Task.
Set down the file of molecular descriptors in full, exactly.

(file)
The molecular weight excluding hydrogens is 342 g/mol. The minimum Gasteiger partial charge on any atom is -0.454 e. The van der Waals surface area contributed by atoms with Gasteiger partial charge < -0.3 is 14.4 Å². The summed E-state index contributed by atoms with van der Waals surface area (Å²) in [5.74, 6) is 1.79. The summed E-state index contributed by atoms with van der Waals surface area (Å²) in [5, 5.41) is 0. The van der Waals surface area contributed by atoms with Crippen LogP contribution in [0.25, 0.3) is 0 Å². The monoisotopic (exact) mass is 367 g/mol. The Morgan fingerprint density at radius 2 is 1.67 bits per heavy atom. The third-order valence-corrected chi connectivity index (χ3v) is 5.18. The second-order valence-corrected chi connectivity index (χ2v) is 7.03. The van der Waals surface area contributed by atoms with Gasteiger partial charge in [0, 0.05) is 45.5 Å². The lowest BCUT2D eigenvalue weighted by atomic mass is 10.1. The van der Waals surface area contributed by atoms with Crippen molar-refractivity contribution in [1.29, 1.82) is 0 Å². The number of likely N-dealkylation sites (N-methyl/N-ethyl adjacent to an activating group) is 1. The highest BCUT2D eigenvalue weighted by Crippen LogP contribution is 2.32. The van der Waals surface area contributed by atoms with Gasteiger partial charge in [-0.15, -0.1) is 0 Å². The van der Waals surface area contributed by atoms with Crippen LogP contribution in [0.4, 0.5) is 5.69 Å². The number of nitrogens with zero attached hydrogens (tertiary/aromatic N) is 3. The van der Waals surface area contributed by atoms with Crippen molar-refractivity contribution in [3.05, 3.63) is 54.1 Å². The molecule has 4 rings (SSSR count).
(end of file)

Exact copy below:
The molecular weight excluding hydrogens is 342 g/mol. The minimum Gasteiger partial charge on any atom is -0.454 e. The van der Waals surface area contributed by atoms with Gasteiger partial charge < -0.3 is 14.4 Å². The summed E-state index contributed by atoms with van der Waals surface area (Å²) in [5.74, 6) is 1.79. The summed E-state index contributed by atoms with van der Waals surface area (Å²) in [5, 5.41) is 0. The van der Waals surface area contributed by atoms with Crippen LogP contribution in [0.25, 0.3) is 0 Å². The monoisotopic (exact) mass is 367 g/mol. The Morgan fingerprint density at radius 2 is 1.67 bits per heavy atom. The third-order valence-corrected chi connectivity index (χ3v) is 5.18. The second-order valence-corrected chi connectivity index (χ2v) is 7.03. The van der Waals surface area contributed by atoms with Gasteiger partial charge in [0, 0.05) is 45.5 Å². The lowest BCUT2D eigenvalue weighted by atomic mass is 10.1. The van der Waals surface area contributed by atoms with Crippen molar-refractivity contribution in [1.29, 1.82) is 0 Å². The number of likely N-dealkylation sites (N-methyl/N-ethyl adjacent to an activating group) is 1. The highest BCUT2D eigenvalue weighted by Crippen LogP contribution is 2.32. The van der Waals surface area contributed by atoms with Gasteiger partial charge in [-0.15, -0.1) is 0 Å². The van der Waals surface area contributed by atoms with Crippen LogP contribution in [0.4, 0.5) is 5.69 Å². The number of nitrogens with zero attached hydrogens (tertiary/aromatic N) is 3. The van der Waals surface area contributed by atoms with Crippen molar-refractivity contribution in [3.05, 3.63) is 54.1 Å². The molecule has 4 rings (SSSR count).